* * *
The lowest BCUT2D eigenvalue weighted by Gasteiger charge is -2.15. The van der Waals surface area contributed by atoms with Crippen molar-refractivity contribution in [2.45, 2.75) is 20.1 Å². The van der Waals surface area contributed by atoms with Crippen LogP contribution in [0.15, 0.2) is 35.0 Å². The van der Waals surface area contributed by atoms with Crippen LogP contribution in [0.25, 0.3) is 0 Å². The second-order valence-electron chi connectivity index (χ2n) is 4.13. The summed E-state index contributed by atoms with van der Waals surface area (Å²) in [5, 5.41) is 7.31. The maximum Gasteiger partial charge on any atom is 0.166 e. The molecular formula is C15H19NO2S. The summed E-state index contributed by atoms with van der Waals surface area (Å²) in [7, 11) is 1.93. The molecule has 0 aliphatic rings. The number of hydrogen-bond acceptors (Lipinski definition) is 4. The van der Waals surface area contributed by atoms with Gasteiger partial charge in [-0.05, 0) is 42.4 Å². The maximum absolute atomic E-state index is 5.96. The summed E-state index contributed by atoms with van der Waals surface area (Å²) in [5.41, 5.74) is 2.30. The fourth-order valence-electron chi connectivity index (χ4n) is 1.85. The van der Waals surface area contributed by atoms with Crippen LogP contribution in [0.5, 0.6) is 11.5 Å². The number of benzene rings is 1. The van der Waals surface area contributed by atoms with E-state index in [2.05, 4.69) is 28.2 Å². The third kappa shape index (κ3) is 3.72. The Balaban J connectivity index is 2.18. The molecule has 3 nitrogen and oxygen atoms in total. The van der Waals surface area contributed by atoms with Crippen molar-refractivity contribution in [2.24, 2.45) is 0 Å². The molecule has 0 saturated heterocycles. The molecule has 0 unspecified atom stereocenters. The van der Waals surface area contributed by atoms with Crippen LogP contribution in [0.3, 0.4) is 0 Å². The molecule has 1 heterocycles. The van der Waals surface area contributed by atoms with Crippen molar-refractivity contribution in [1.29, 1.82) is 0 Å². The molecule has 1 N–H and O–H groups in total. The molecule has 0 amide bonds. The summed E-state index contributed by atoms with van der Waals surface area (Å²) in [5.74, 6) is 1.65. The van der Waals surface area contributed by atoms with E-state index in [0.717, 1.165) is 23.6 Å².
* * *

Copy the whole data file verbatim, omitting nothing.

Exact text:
The lowest BCUT2D eigenvalue weighted by Gasteiger charge is -2.15. The van der Waals surface area contributed by atoms with Crippen molar-refractivity contribution in [2.45, 2.75) is 20.1 Å². The van der Waals surface area contributed by atoms with Crippen LogP contribution in [0.15, 0.2) is 35.0 Å². The van der Waals surface area contributed by atoms with Crippen LogP contribution in [0.25, 0.3) is 0 Å². The second-order valence-electron chi connectivity index (χ2n) is 4.13. The summed E-state index contributed by atoms with van der Waals surface area (Å²) in [5, 5.41) is 7.31. The maximum Gasteiger partial charge on any atom is 0.166 e. The molecular formula is C15H19NO2S. The summed E-state index contributed by atoms with van der Waals surface area (Å²) in [7, 11) is 1.93. The molecule has 0 aliphatic rings. The number of hydrogen-bond acceptors (Lipinski definition) is 4. The van der Waals surface area contributed by atoms with Gasteiger partial charge in [-0.05, 0) is 42.4 Å². The maximum absolute atomic E-state index is 5.96. The summed E-state index contributed by atoms with van der Waals surface area (Å²) in [5.41, 5.74) is 2.30. The fourth-order valence-electron chi connectivity index (χ4n) is 1.85. The van der Waals surface area contributed by atoms with Crippen LogP contribution in [0.5, 0.6) is 11.5 Å². The number of benzene rings is 1. The van der Waals surface area contributed by atoms with E-state index in [2.05, 4.69) is 28.2 Å². The third kappa shape index (κ3) is 3.72. The Balaban J connectivity index is 2.18. The molecule has 3 nitrogen and oxygen atoms in total. The van der Waals surface area contributed by atoms with Crippen molar-refractivity contribution in [2.24, 2.45) is 0 Å². The molecule has 0 saturated heterocycles. The molecule has 0 unspecified atom stereocenters. The van der Waals surface area contributed by atoms with Crippen LogP contribution in [0.3, 0.4) is 0 Å². The molecule has 1 heterocycles. The van der Waals surface area contributed by atoms with Crippen molar-refractivity contribution in [1.29, 1.82) is 0 Å². The molecule has 1 N–H and O–H groups in total. The molecule has 0 amide bonds. The summed E-state index contributed by atoms with van der Waals surface area (Å²) in [5.74, 6) is 1.65. The van der Waals surface area contributed by atoms with E-state index in [0.717, 1.165) is 23.6 Å².